The boldest part of the picture, however, comes at the end, when the director dismantles the myth built up around Stoddard and which the politician has used to create a career that spanned two terms as a Senator, three terms as a Governor and been the American Ambassador to Britain. So be warned, if you ain’t seen the picture, this is spoiler alert. In some respects, Ford was way ahead of his time. The twist at the end where the good guy is revealed as the villain of the piece is more of a contemporary trope. There were plenty of pictures where the villain appeared to have gotten away with it only to be caught out at the very last minute. This is not that kind of movie. Stoddard gets away with it for the simple reason that he fits the heroic mold.

“Print the legend” is very much the standard American attitude to myth. Dig deeper and what you find is hypocrisy. Man-of-the-people Stoddard’s life is based on bare-faced fraud. He took the glory for an action he did not commit. Of course this was in the days before newspapers found that bringing down politicians sold more papers than building them up and these days I doubt if such a scoop would be ignored.

Nor for all his upstanding image does Stoddart show the slightest sign of remorse – until now when he must know his confession will never see the light of day. (Maybe, if he had gone to the New York Times but not the Shinbone paper). He built his entire career on this violent action, the antithesis of his supposed stance on process of law.  He takes all the plaudits and fails to acknowledge Donovan, except when it’s too late, and Donovan has died a pauper, his rootless life perhaps engendered as a result of losing Hallie. Hallie’s character, too, is besmirched. She chose Stoddart precisely because he was a man of principle who risked his life to tackle – and apparently kill – Donovan. Those two elements are indistinguishable. Had she know Stoddart had failed and was only saved by the action of Donovan it is questionable whether she would have chosen the lawyer.

There are a couple of other quibbles, not so much about the picture itself, but about other quibblers, commonly known as critics.  Alfred Hitchcock famously came under fire for the use of back projection, not just in Marnie (1964) but other later films. That spotlight never appeared to be turned on the at-the-time more famous John Ford. The train sequence at the end of the film uses back projection and the ambush at the beginning is so obviously a set.

Don’t let these put you off, however, this is one very fine western indeed and fully justifies its growing critical status.

CATCH IT ON THE BIG SCREEN: By the way, if you live in Italy you can catch this on the big screen in Bologna where it is showing at Il Cinema Ritrovato – Fondazione Cineteca di Bologna on July 20-27, 2021.

Genghis Khan (1965) ****

Hollywood was never reined in by the strictures of history, much preferring fiction to fact for dramatic effect, and that’s largely the case here, although the titular hero’s real life remains shrouded in myth.

If you do catch this surprisingly good feature, make sure it’s not one of the many pan-and-scan atrocities on the market. I watched this in the proper Panavision ratio which meant it occupied only one-third of my television screen, but in that format it’s terrific. It’s a bit of an anomaly for a decade that churned out high-class historical epics like El Cid (1961) because this clocks in about a hour short of other films in the genre and there’s no star actor or director to speak of and no Yakima Canutt to handle the second unit action scenes.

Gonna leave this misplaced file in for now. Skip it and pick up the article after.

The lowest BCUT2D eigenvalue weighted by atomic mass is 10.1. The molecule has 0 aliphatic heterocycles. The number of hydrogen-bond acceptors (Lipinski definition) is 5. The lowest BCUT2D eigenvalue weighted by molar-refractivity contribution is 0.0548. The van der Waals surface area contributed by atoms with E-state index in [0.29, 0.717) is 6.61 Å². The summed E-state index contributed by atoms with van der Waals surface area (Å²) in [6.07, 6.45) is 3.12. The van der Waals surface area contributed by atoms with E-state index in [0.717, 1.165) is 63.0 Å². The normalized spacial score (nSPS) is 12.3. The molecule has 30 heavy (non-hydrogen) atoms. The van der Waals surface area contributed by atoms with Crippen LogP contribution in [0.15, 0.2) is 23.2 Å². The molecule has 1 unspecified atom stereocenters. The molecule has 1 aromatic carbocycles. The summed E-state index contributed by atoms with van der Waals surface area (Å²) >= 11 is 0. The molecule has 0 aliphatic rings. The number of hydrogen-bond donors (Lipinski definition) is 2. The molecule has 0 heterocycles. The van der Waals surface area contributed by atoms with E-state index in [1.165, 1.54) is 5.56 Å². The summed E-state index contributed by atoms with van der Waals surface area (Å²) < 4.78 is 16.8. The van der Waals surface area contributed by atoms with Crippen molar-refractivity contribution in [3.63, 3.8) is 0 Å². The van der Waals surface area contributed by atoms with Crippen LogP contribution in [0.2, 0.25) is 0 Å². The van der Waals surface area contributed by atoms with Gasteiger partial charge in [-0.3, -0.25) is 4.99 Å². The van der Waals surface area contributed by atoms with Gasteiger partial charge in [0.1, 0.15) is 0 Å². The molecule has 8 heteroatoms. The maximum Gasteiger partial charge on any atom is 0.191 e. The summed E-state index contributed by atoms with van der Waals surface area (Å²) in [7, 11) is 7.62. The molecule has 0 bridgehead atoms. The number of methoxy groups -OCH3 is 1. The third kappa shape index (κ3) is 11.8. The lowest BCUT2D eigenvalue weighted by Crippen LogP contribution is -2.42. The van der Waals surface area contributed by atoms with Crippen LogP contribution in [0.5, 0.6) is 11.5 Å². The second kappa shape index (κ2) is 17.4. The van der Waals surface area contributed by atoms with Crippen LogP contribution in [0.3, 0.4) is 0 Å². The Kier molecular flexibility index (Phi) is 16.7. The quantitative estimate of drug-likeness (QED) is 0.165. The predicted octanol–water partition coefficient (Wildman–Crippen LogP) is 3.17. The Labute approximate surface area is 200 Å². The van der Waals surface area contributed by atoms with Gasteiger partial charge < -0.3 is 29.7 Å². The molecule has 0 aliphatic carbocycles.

Omar Sharif’s marquee value at this point was so low that if you check out any of the original posters you’ll note that his name hardly rates a mention and he also comes at the very end of the opening screen credits. Although this is post-Lawrence of Arabia (1962), it’s pre-Doctor Zhivago (1965), suggesting nobody had a clue how to market his talents.

Director Henry Levin was a journeyman, fifty films under his belt, best known for not a great deal except for, following this, the second and third in the Matt Helm spy series. Given this film was critically ignored on release and since, and a flop to boot, it definitely falls into the “Worth a Look” category. Although there are few stand-out scenes of the artistic variety such as pepper Lawrence of Arabia or El Cid, this is still well put together and Levin shows an aptitude for the widescreen.

The narrative breaks down into three parts – the first section describing Sharif’s enslavement by nemesis Stephen Boyd (the picture’s star according to poster and screen credits) before banding together rival tribes in revolt, the second part a long trek to China, and the third encompassing a final battle and hand-to-hand combat with Boyd. For a two-hour picture it has tremendous sweep, not just the scenery and the battle scenes, but political intrigue, romance, a rape scene and even clever comedy. Sharif is excellent as a leader who believes his glory is predestined, but who has very modern ideas about the role of women.

The best section, oddly enough, is set in China where Sharif engages in a duel of wits with Robert Morley’s distinctively contradictory emperor, but that’s not to detract from the film’s other qualities, the action brilliantly handled, especially the chaos of battle, the romance touching, and the dialogue intelligent and often epigrammatic. Unlike James Mason who makes a calamitous attempt at a Chinese accent, Morley, costume apart, looks as if he has just walked out of an English country house, but his plummy tones belie a very believable character. Telly Savalas and Woody Strode have decent parts as Sharif’s sidekicks, the former unexpectedly bearing the brunt of the film’s comedy. French actress Francoise Dorleac is effective as Sharif’s wife.

Hitchcock stole one of his most famous ideas from Genghis Khan. About the only scene in Torn Curtain (1966) to receive universal praise was a killing carried out to a soundtrack of nothing more than the grunts of assailant and victim. But, here, where the score by Yugoslavian composer Dusan Radic was extensively employed, the rape scene is silent and just as stunning. If the only prints widely available are of the pan-and-scan variety I’m not surprised the film has been for so long overlooked, but if you can get hold of one in the preferred format you will be in for a surprise.